Dad filmed the maid. A lot.

What you can learn from watching old home movies


I don’t remember her, not at all. But boy, does she get screen time! On this long-ago trip to Miami, Dad pointed the old movie camera at our attractive maid more than at the rest of us combined. It’s fair to say that she was much on his mind. And, once in a while, as in the shot below, it’s plain that she knows it.

How I wish I remembered the young woman in this film, even a little! But I don’t.

Watching the rest of these home movies from the ’50s, it’s clear why not: my mother and I had a little heaven built for two. Whenever we appear, I’m sitting on her lap, or enfolded in her arms, or she’s tending me somehow. Often trying to get me to look at Daddy, with the camera.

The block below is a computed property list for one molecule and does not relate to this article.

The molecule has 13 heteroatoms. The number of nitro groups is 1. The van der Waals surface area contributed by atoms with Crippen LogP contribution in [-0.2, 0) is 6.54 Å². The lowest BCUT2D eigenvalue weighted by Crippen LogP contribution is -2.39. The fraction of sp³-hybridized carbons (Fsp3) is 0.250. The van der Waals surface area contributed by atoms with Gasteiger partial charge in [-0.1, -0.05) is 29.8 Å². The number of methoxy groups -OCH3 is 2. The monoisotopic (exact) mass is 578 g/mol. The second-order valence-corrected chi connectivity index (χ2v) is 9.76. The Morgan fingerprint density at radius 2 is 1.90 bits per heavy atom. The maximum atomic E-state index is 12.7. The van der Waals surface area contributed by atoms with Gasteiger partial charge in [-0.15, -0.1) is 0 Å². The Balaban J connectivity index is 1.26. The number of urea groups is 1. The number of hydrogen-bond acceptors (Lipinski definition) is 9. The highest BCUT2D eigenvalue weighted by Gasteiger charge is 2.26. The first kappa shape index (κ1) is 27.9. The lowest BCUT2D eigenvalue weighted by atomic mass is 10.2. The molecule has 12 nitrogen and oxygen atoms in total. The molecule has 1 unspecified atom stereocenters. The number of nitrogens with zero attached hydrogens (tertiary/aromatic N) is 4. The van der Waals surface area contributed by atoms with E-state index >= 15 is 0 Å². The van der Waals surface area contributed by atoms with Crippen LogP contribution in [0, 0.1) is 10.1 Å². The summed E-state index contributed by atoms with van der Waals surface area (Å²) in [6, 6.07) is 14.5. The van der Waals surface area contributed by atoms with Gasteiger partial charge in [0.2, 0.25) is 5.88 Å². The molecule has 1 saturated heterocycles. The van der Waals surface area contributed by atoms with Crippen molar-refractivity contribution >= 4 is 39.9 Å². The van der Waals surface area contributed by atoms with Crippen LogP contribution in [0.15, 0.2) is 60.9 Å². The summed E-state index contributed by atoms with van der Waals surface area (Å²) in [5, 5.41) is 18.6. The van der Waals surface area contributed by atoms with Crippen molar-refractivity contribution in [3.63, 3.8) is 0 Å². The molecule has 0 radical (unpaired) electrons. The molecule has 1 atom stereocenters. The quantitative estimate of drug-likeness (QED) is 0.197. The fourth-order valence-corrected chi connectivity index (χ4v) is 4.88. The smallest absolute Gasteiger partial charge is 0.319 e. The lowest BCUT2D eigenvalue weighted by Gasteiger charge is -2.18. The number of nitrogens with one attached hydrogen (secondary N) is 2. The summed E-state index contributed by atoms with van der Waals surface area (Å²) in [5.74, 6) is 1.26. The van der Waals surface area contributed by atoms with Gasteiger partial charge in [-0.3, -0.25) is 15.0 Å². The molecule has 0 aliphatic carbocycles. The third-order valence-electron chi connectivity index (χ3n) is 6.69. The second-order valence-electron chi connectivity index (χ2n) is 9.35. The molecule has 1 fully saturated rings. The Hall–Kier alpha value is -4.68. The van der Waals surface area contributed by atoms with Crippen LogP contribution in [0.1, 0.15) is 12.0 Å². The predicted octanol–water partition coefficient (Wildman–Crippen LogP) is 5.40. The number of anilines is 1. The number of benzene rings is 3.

These old movies are grainy, shaky, out of focus, smudged, dusty, and fly-blown. The color is way off. Except for the maid, the shooting suggests a cameraman with the attention span of a hyperactive three-year-old.

Still I’ve learned a thing or two. Watching them, I see through my father’s eyes in two directions at once:

— Outward, to the toy train on which the maid accompanies his son and daughter.
— Inward, into his mind at age 44, married for 17 years, with two kids aged 8 and 5.